Matt Gurney: I'm a pretty big tech nerd, and I am baffled by what the 'Metaverse' will do.
THIS is the problem Zuckerberg thinks he should be focusing on right now?!
Mark Zuckerberg, Facebook's founder, chairman and CEO, has unveiled the newly rebranded company's plans for the "Metaverse" — a combination of online environments that can be experienced in augmented and virtual reality. (The company's new name, Meta Inc., reflects the new focus, but the major brands the company owns, including Facebook itself, will retain their current names under the now-renamed parent company.)
We can't ignore the fact that Facebook is rolling out its bold plan at a moment when the company is on the receiving end of much negative attention over its business practices and corporate values, if any. Facebook is as much a global supervillain as a company, or at least the overall coverage would suggest as much. No, we definitely can't ignore that, and we won't — look for a specific analysis of that part of the whole puzzle in this week's full version of the The Line's dispatch feature later today.
But for this column, just for now, let's briefly set aside Facebook's major political and cultural problems, and actually try to assess Metaverse on its own merits. What the hell is the company trying to do here, and will anyone go for it?
The what of Metaverse is intriguing. Zuckerberg announced the concept in a promotional video, but that's mostly marketing. The Guardian tried to concisely sum up what is being proposed, and I probably won't do better, so let's just crib their summary:
The metaverse is where the physical and digital worlds come together. It is a space where digital representations of people – avatars – interact at work and play, meeting in their office, going to concerts and even trying on clothes.
At the centre of this universe will be virtual reality, a digital world that you can already enter via Facebook’s Oculus VR headsets. It will also include augmented reality, a sort of step back from VR where elements of the digital world are layered on top of reality – think Pokémon Go or Facebook’s recent smart glasses tie-up with Ray-Ban.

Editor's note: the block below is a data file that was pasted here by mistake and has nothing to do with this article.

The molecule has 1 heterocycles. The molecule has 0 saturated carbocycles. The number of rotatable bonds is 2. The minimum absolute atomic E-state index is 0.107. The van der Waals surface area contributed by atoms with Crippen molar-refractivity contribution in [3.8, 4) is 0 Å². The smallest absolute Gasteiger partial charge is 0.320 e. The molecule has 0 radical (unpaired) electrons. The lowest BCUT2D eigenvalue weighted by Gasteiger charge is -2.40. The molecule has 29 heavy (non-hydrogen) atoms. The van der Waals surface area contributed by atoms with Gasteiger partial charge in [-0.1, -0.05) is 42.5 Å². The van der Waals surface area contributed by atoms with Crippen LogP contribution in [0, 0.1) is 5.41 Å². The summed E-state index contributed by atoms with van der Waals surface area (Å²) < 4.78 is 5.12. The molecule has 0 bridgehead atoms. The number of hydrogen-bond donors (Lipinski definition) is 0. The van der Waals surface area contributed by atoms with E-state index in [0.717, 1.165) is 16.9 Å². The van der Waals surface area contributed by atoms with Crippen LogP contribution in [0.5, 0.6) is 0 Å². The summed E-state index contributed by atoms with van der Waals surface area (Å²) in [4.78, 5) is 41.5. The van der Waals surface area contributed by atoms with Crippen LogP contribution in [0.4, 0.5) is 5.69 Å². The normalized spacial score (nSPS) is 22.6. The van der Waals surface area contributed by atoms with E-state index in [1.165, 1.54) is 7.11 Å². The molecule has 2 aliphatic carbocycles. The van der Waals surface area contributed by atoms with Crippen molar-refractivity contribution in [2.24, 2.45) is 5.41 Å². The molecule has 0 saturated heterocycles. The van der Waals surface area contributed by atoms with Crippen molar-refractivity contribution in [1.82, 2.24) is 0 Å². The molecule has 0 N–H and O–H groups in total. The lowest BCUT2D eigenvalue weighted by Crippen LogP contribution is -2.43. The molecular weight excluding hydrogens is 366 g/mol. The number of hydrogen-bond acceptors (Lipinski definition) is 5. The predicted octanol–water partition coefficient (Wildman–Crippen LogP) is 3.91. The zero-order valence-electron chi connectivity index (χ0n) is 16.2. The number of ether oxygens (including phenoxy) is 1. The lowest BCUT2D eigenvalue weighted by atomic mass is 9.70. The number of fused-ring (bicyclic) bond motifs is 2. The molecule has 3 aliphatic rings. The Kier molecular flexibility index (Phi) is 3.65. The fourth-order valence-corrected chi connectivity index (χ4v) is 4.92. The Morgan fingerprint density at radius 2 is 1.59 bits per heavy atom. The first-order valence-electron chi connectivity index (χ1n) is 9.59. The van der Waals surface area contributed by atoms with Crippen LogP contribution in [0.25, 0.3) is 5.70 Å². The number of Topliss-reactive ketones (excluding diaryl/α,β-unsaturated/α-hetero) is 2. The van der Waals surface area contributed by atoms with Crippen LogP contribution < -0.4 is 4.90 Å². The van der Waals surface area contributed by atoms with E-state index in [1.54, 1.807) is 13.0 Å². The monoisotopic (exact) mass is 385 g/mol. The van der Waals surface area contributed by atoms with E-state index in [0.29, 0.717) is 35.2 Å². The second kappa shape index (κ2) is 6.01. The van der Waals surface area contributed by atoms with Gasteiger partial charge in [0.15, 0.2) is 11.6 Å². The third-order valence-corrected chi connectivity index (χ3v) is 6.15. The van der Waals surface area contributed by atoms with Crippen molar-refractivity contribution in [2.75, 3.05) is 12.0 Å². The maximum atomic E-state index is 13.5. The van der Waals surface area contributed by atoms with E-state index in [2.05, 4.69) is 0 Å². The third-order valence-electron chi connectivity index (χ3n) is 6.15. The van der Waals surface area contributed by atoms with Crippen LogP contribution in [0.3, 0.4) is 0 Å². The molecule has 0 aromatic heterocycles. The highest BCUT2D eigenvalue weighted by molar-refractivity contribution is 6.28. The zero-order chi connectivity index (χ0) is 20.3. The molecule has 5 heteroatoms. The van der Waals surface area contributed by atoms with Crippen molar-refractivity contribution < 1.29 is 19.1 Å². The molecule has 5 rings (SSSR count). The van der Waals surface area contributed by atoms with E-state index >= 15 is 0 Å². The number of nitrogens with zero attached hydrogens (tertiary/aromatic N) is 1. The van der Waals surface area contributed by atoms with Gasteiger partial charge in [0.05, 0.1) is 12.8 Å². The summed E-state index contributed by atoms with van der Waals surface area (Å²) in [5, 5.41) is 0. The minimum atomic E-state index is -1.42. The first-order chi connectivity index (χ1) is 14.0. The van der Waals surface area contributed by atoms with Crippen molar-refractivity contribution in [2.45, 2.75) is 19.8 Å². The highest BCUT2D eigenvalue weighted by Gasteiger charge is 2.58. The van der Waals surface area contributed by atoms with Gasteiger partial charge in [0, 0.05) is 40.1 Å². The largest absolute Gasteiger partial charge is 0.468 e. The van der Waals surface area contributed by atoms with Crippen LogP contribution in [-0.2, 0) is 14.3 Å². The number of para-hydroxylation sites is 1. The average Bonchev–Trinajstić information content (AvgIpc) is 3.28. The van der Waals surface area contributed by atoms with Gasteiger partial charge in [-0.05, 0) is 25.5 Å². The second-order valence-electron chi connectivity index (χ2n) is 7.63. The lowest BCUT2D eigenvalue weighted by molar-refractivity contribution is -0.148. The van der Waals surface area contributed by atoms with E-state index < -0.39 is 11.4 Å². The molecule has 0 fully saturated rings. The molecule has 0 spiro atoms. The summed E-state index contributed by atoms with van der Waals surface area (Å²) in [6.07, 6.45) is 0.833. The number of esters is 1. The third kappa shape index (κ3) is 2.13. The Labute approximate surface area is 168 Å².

Virtual reality isn't a new technology — I first tinkered around with a VR headset as a child probably 25 or 30 years ago at a downtown Toronto convention centre. It was incredibly rudimentary, but the core concept has basically stayed the same: a user puts on a virtual reality headset that puts a screen (or two separate ones) before their eyes, and those screens provide visual stimuli that, when combined with audio through a headset or earbuds, can create a very convincing simulation of ... basically anything. There are a series of virtual reality video gaming systems on the market today; I own one of the lower-capability versions, a PlayStation VR, running off a Playstation 4 console. Though one of the less powerful modern VR systems, it's still surprisingly capable of completely tricking your brain. My wife and I once spent an amusing evening doing a virtual rollercoaster ride, and even sitting in a chair in my basement, you'd swear you could feel the motion of the car going up and down the tracks.
That was a pretty simple demonstration. There are much more interesting and immersive games, including driving games, flying simulators and first-person shooters. Even my nonagenarian grandmother enjoyed shooting zombies with a virtual M1 carbine. Explaining it doesn't really do it justice. You have to experience it to really understand how thoroughly a well-designed VR game can fool your senses. The first time I played one of the newer systems, I was blown away, not just by the experience, but by the fact that this is still really early in the technological maturation of VR. This stuff is going to get a lot better. And it’s already really good.
To this extent, clearly, I'm a believer in VR. It's still a niche part of the video game market, but it's real and growing, and it's interesting. If Zuckerberg had announced that he was throwing more money and resources into bigger and better VR games, well, hey, sure.
But that's not really what Metaverse seems to be. It seems designed as a social experience more than anything else — a virtual environment where you'll hang out with your buddies to play games, socialize or enjoy shared experiences, like a virtual visit to a historical site or some kind of performance art. Zuckerberg also said there'd be ways to actually use the Metaverse as an individual — you could create a perfect retreat to withdraw to when you need alone time, and take in gorgeous simulated vistas of your choosing as you chill out after a stressful day.